Associate University Librarian for Public Services and Head of Reference & Instructional Services
Eli M. Oboler Library,
Idaho State University, Pocatello
MLS, Brigham Young University, Provo, UT, 1993
Semenza must ration her fiction, especially graphic novels. She says: “I need a 12-step program—I’m addicted to reading. I read a lot of nonfiction because of the problem I have with fiction.”
Photo by Juli Hillebrant, ISU Photographic Services
Librarian Jenny Lynne Semenza gives a new meaning to the term road trip.
For her six-month sabbatical in 2008, Semenza drove to 26 academic libraries from Arizona to Alaska in search of excellence. She cherry-picked the best ideas and brought them back to her library. Subsequently, she implemented several changes, including repositioning the reference desk and adding short tutorials to improve service to students, she says, as well as enabling checkout of reference books and QR codes in the stacks.
She also learned that the key to innovation was getting out of the way.
“Without the sabbatical, I would be a roadblock,” Semenza says. “With the sabbatical, I realized that I need to just say ‘yes,’ unless it’s going to cost a lot of money.”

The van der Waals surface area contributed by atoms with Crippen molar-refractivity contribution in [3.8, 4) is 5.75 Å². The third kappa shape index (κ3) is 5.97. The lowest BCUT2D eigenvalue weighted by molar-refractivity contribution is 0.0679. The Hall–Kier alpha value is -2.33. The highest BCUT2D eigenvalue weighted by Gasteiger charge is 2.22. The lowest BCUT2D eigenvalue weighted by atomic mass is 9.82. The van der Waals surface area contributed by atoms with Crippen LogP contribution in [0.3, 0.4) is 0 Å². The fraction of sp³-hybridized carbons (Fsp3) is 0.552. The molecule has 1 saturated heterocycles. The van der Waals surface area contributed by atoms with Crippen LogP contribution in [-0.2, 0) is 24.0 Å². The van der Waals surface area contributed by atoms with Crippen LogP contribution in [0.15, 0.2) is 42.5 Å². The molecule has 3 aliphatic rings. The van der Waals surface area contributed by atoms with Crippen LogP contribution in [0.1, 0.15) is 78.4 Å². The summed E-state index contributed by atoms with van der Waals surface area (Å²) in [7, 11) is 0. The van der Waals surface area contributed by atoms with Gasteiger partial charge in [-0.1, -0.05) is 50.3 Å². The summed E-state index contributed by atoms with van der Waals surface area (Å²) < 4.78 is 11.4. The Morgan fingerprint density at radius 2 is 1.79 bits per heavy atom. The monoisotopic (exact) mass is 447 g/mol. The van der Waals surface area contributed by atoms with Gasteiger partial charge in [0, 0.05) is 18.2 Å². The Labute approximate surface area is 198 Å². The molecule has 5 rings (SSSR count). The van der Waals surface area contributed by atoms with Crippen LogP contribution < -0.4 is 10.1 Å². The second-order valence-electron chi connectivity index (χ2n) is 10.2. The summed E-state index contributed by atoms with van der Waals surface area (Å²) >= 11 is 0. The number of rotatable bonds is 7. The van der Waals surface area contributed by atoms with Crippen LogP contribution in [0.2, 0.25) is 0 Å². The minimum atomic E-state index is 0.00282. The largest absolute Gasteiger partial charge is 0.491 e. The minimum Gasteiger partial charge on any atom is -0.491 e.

Even then, she will try to find funds, as she did when the library wanted to purchase ereaders to circulate.
Most recently, Semenza developed Learn Something Quick, a series of 15-minute workshops on topics like searching the catalog, using RSS feeds, and writing a literature review. Feedback led to adding more topics. Although attendance has been low at the sessions, Semenza says the workshops prompted faculty to see librarians as experts in emerging technology and to seek their help more frequently.
Road trip or no, Semenza drives change.